Yoga Teacher Training Week 2 Part I: Structure

In a previous life, I wanted to be an actress. I wanted to shine on Broadway, recite Shakespeare with the best of them, and just act.

In another iteration of my current existence – potentially imaginary – I wanted to be an architect. I wanted to created order, neat lines, and building designs. I wanted to construct, add my lines to structures and learn about what kept buildings upright.

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I might be a writer, but I’m not always a storyteller. True, I tell stories, but most of the tales I weave are highly married to reality because a) I’m shit at being fake, and b) I’m so shit at being fake, most of my fiction writing is just plain awful. So I tell about what I see hear, touch, smell taste – experience. Perceive. Think that I know, question that knowledge and think again. And then go right back to the start, realize I know more than I thought I did, but yet nothing at all, and find a new story from a different perspective.

In yoga, there is the architectural structure of each movement, the presence one must have in front of a class – akin to being on a stage – and the telling of a story through the safe and mindful vinyasa and poses, passed down through generations, ¬†from teacher to student. I’m picking up my thread of the story, knowing that I perform as my authentic self in front of those who need a more informed guide through their practice. I will learn to construct and scaffold a sequence that both brings students to something new and a tad precarious, but also forms an arc allowing for mobility and stability and a bit of physical and mental growth. It’s an art. It’s a performance. It’s a building from the ground to the being to the body to the mind and it’s the telling of many personal stories, none of which are my own (thankfully.)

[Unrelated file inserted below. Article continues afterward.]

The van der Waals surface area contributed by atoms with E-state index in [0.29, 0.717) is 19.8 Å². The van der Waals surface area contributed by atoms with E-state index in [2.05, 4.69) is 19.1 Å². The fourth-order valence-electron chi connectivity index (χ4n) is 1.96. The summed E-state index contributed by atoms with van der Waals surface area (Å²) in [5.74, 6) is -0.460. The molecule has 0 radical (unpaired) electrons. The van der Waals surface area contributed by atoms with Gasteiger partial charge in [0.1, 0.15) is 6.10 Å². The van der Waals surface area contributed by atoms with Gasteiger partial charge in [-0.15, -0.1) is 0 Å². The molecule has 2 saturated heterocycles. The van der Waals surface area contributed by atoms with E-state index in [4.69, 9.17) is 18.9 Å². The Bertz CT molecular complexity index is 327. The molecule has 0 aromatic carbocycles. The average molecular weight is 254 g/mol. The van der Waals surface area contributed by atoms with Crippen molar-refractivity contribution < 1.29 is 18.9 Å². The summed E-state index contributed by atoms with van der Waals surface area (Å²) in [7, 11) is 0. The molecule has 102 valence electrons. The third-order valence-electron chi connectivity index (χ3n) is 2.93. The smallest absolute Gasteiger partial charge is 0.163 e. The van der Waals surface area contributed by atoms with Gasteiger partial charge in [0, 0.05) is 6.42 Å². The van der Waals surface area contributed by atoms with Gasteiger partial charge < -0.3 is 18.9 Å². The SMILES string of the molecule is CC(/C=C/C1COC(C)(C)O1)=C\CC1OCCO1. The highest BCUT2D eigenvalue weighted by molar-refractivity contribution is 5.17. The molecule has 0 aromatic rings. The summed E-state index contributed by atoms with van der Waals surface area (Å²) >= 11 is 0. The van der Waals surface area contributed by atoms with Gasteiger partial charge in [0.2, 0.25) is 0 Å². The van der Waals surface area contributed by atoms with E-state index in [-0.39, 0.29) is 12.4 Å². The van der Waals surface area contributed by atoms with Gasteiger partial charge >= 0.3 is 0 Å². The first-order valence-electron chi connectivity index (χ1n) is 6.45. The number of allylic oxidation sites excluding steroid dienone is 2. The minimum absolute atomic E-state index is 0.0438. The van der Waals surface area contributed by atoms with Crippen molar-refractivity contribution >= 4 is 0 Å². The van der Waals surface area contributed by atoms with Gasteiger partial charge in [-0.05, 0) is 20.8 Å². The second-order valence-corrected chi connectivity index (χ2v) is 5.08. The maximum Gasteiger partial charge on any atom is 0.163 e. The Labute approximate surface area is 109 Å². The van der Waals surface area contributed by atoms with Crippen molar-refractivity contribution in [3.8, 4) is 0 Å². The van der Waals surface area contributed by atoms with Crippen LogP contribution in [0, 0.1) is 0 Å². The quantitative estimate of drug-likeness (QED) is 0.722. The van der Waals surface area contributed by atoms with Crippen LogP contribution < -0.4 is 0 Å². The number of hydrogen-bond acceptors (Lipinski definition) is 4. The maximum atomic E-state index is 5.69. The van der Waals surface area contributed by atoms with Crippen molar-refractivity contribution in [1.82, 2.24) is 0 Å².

So the day we learned more about structuring a class, we were also asked to put together a sequence. And this sequence had to unite poses we had discussed during the day. My mind awoke in a way that reminded me of choreographing dances and “radio plays” (IE recording ourselves on a tape recorder and pretending to be a TV show, laughing like crazy the entire time). It thrilled to the possibility of considering movement and the flow of one pose to one another. It was intrigued with the manner in which the body has to be “prepared” for a deeper twist, more difficult balance, or more intricately stunning pose to the tune of “Bird of Paradise” – svarga dvidasana.

And it was wide open.

Do I still have my “what the holy hell am I doing moments?” Of course. Deciding to become a yoga teacher just sort of happened, but it felt so natural that I know how I am here, and have an idea as to why, but I am not entirely sure what made this actually happen. It’s not a whirlwind, I was not living in a fog of complacency, rather it felt like the right thing to do, and that so many serendipitous factors brought me to Sacred Sounds Yoga Studio and continue to indicate that this is the right place in which I should be for now.

Because whenever I start to think “what in the holy hell am I doing?” I remember: “I’m learning to teach yoga.” And I think about buildings and theater and storytelling and realize that this just unites all three things that make my heart sing. And it is right.

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